2019-20 Mr Basketball Candidates

cdub4

New member
I was just saying I personally can't recall seeing a 30 point performance THIS season. I was asking if anyone has seen 40+ and how many times they've seen it...?
I have seen a few 30 pt games. I saw Hugley from Lyndhurst Brush score 32 and he scored 52 last week.
 

Smalls

Active member
I love the assist average - 4.1 for a big man.


The 6’9”, 240-pound power forward has been an absolute force on offense, as he is averaging 22.9 points, 15.5 rebounds and 4.1 assists. He has also managed to shoot over 40 percent from three-point range. In addition, he has been a fierce rim-protector, with 1.6 blocks per game in the 2019-20 season.
 

eastisbest

Well-known member
I love the assist average - 4.1 for a big man.


The 6’9”, 240-pound power forward has been an absolute force on offense, as he is averaging 22.9 points, 15.5 rebounds and 4.1 assists. He has also managed to shoot over 40 percent from three-point range. In addition, he has been a fierce rim-protector, with 1.6 blocks per game in the 2019-20 season.
that's impressive. Good passing post in high school. Doesn't happen everyday.
 

eastisbest

Well-known member
This is a discussion about the merits of potential candidates for Mr. Basketball- saying that discussions/comparisons about the player is “unwarranted criticism” is rather soft.
Wanting to change it to have a winner in each division is even worse. There is already player of the year in each division- this is a special honor that has different criteria.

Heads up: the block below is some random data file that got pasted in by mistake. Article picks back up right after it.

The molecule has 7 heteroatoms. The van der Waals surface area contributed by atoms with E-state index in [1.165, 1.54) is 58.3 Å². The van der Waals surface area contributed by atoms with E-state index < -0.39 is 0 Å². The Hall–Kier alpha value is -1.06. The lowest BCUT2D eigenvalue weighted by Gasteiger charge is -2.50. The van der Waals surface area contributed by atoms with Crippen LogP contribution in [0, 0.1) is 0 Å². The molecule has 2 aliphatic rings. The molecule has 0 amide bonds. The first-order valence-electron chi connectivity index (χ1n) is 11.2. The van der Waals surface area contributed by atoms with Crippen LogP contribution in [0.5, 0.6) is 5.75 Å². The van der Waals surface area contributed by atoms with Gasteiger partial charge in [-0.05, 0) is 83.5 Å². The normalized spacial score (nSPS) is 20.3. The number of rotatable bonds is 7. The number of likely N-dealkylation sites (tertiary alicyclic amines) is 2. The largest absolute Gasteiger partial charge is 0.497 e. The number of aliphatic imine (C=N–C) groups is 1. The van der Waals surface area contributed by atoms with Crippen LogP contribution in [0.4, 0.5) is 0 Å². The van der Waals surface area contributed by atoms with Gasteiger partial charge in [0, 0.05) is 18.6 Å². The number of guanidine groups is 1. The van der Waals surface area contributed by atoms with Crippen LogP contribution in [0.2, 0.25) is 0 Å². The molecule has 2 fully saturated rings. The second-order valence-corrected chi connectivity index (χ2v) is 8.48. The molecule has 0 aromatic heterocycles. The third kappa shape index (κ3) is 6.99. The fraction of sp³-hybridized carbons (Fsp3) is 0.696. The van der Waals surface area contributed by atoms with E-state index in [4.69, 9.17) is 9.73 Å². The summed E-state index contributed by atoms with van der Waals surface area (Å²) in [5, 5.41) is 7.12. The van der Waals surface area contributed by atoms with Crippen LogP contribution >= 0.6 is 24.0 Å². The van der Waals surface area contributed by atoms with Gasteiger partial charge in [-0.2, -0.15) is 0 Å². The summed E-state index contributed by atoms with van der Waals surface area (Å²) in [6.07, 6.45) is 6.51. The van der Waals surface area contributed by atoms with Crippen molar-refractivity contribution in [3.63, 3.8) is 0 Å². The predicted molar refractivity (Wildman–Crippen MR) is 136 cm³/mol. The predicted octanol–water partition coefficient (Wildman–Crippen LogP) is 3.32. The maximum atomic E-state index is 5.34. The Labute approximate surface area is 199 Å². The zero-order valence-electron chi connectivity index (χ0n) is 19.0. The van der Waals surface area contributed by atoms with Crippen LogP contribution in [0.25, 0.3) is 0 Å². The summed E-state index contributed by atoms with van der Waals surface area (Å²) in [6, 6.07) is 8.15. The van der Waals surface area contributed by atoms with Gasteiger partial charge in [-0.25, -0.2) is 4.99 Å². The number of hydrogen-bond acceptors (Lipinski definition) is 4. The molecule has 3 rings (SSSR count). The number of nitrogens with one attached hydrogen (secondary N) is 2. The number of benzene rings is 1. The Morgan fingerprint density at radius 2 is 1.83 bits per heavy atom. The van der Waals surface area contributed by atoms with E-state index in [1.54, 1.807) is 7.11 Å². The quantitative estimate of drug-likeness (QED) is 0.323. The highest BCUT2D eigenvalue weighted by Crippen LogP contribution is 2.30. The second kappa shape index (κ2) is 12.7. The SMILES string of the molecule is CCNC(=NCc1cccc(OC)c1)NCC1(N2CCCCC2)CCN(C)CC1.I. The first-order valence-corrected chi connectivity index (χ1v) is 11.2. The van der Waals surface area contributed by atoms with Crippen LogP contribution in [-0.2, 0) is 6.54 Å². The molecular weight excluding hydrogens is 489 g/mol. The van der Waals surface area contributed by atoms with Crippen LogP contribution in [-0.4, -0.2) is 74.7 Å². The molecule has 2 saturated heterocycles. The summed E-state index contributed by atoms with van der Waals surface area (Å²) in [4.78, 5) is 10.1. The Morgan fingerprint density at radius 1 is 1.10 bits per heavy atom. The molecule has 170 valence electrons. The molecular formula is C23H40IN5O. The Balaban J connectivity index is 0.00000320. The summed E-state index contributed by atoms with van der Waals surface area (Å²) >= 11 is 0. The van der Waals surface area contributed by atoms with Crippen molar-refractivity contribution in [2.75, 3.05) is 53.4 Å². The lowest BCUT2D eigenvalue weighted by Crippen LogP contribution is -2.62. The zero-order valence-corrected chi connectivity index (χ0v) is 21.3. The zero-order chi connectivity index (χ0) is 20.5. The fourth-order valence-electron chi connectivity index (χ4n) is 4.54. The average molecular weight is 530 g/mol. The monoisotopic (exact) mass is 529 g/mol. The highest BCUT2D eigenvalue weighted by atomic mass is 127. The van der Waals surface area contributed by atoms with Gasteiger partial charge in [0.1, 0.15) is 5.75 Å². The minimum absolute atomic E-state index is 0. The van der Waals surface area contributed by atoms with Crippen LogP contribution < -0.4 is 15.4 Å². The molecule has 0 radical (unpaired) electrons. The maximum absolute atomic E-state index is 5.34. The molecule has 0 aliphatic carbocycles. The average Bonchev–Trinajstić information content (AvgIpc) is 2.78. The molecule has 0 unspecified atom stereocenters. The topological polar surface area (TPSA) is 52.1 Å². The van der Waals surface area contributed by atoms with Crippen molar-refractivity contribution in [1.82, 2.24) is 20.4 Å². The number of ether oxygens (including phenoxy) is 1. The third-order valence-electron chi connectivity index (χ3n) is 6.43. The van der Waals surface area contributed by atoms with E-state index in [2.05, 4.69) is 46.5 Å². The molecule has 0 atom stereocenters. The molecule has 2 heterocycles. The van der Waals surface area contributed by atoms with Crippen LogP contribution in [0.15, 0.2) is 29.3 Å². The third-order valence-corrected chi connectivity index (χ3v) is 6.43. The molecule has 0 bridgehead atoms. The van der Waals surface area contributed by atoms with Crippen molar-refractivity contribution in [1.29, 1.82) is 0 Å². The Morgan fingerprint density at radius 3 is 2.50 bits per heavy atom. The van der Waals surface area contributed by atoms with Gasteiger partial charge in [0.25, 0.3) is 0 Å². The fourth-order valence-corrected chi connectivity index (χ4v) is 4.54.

How is it comparison if they're automatically tossed because they're in lower division? They're cursed because of where they're born? There's more than a few higher division Mr. Basketball winners in this state on the missing person's list. I don't think division has to have a play in someone's vote.

Does "Mr. Basketball" even have an official definition?
 

Smalls

Active member
It is tough to win coming from a small high school and going to a non-D1 college. The only non D1 college player to win Mr. Basketball was Fritts - but he played for a big high school.

Admittedly, it is not every year that we have the 2nd All Time scorer in the state up for the award. Could we see a tie like 2000?


2018 — Dane Goodwin, Upper Arlington, 6-5, sr., Averaged 24 points, 10 rebounds per game. School record 1,951 points, 817 rebounds. Notre Dame.

2017 — Kaleb Wesson, Westerville South, 6-10, sr., Averaged 22 points, 12 rebounds per game. Ohio State.